NEW DELHI (AFP) - India's Supreme Court on Wednesday ordered authorities to provide protection to two sisters facing alleged rape threats by a local council after their brother eloped with a high caste woman.
The order comes a month after one of the sisters from northern Uttar Pradesh state petitioned the top court seeking protection for her family from the dominant caste council, or "khap panchayat", which allegedly threatened them to be raped and paraded naked as a "punishment" for their brother's relationship.
"We deem it appropriate to direct the Delhi Police to take such appropriate measures as are necessary and sufficient to protect the life and liberty of the petitioner and the members of her family," justices J. Chelameswar and A.M. Sapre said in their order.
The court also ordered the release of their brother from prison on charges of drug trafficking, which the family claims are fabricated.
"The court has recognised our concern and we think this is the first step towards justice," Vivek Singh, representing the sisters in court, told AFP.
The family, from the lowest "untouchable" Dalit caste, has been forced into hiding since May, after their village's dominant Jat caste accused the brother of abducting the married woman.
The plight of the sisters aged 23 and 15, who fled their village in Bhagpat district for the capital New Delhi, some 50km away, has caused global criticism over threats to women in India.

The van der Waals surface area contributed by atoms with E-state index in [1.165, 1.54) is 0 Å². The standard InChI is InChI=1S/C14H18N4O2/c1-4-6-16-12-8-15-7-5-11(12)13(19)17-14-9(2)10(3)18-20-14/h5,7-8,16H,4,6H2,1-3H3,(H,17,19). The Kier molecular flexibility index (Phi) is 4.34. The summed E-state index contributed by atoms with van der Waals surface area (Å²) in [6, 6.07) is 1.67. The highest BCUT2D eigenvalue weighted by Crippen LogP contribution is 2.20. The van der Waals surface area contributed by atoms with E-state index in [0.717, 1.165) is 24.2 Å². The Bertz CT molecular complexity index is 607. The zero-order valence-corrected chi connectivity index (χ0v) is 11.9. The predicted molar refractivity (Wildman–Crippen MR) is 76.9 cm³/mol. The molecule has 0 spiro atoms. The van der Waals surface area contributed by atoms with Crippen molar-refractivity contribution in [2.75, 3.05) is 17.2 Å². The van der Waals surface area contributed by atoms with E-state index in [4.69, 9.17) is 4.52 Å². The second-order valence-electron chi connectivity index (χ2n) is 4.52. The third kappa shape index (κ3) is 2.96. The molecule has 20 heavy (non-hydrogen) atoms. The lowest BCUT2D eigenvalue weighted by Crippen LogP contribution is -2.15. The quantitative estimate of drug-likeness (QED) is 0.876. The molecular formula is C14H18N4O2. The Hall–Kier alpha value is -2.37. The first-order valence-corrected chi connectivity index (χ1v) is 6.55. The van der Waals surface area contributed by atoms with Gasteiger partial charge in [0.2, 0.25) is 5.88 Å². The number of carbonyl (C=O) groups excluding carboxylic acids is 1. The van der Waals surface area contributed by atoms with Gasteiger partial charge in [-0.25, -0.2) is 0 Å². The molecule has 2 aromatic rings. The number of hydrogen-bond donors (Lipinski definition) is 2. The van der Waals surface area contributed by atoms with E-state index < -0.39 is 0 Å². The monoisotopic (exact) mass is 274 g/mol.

Rights group Amnesty International, which launched an online petition to protest against the alleged khap panchayat threat, hailed the court's move, saying it offers hope the family "will finally get justice".
"The last few months have been a harrowing time for this family," Amnesty International India said in a statement.
Bhagpat police have denied that the khap panchayat had issued rape threat against the sisters.
Village councils and "khap panchayats" - separate informal councils composed of elders - exert enormous influence over rural life, particularly in northern India.
Although they carry no legal weight, khaps can be highly influential and have been blamed for numerous abuses such as the sanctioning of "honour killings" of couples defying tradition.
Branded "kangaroo courts" by critics, they have also been known to hand down public beatings for perceived crimes.